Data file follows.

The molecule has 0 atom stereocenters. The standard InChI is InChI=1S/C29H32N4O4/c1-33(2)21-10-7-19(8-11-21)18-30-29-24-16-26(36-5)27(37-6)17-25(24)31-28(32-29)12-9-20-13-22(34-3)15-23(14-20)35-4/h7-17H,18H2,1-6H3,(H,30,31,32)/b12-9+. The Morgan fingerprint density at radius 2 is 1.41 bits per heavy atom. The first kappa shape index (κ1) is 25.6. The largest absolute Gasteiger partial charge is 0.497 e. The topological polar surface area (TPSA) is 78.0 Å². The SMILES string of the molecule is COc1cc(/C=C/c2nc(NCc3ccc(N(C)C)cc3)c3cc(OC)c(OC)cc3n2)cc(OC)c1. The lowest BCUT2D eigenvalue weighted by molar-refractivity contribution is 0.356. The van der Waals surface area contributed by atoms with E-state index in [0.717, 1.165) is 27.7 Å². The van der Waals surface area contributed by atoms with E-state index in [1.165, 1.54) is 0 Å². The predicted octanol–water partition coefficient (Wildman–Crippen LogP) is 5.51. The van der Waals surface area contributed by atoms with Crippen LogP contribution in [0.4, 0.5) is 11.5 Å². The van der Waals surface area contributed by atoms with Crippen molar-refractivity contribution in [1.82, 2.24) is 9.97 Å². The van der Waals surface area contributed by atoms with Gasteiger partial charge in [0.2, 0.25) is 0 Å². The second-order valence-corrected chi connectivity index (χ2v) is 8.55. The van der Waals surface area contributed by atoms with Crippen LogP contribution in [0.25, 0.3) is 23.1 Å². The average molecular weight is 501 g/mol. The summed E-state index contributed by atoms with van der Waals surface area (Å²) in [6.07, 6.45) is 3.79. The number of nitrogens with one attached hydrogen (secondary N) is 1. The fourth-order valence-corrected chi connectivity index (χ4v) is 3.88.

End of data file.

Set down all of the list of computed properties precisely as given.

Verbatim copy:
The molecule has 0 atom stereocenters. The standard InChI is InChI=1S/C29H32N4O4/c1-33(2)21-10-7-19(8-11-21)18-30-29-24-16-26(36-5)27(37-6)17-25(24)31-28(32-29)12-9-20-13-22(34-3)15-23(14-20)35-4/h7-17H,18H2,1-6H3,(H,30,31,32)/b12-9+. The Morgan fingerprint density at radius 2 is 1.41 bits per heavy atom. The first kappa shape index (κ1) is 25.6. The largest absolute Gasteiger partial charge is 0.497 e. The topological polar surface area (TPSA) is 78.0 Å². The SMILES string of the molecule is COc1cc(/C=C/c2nc(NCc3ccc(N(C)C)cc3)c3cc(OC)c(OC)cc3n2)cc(OC)c1. The lowest BCUT2D eigenvalue weighted by molar-refractivity contribution is 0.356. The van der Waals surface area contributed by atoms with E-state index in [0.717, 1.165) is 27.7 Å². The van der Waals surface area contributed by atoms with E-state index in [1.165, 1.54) is 0 Å². The predicted octanol–water partition coefficient (Wildman–Crippen LogP) is 5.51. The van der Waals surface area contributed by atoms with Crippen LogP contribution in [0.4, 0.5) is 11.5 Å². The van der Waals surface area contributed by atoms with Crippen molar-refractivity contribution in [1.82, 2.24) is 9.97 Å². The van der Waals surface area contributed by atoms with Gasteiger partial charge in [0.2, 0.25) is 0 Å². The second-order valence-corrected chi connectivity index (χ2v) is 8.55. The van der Waals surface area contributed by atoms with Crippen LogP contribution in [0.25, 0.3) is 23.1 Å². The average molecular weight is 501 g/mol. The summed E-state index contributed by atoms with van der Waals surface area (Å²) in [6.07, 6.45) is 3.79. The number of nitrogens with one attached hydrogen (secondary N) is 1. The fourth-order valence-corrected chi connectivity index (χ4v) is 3.88.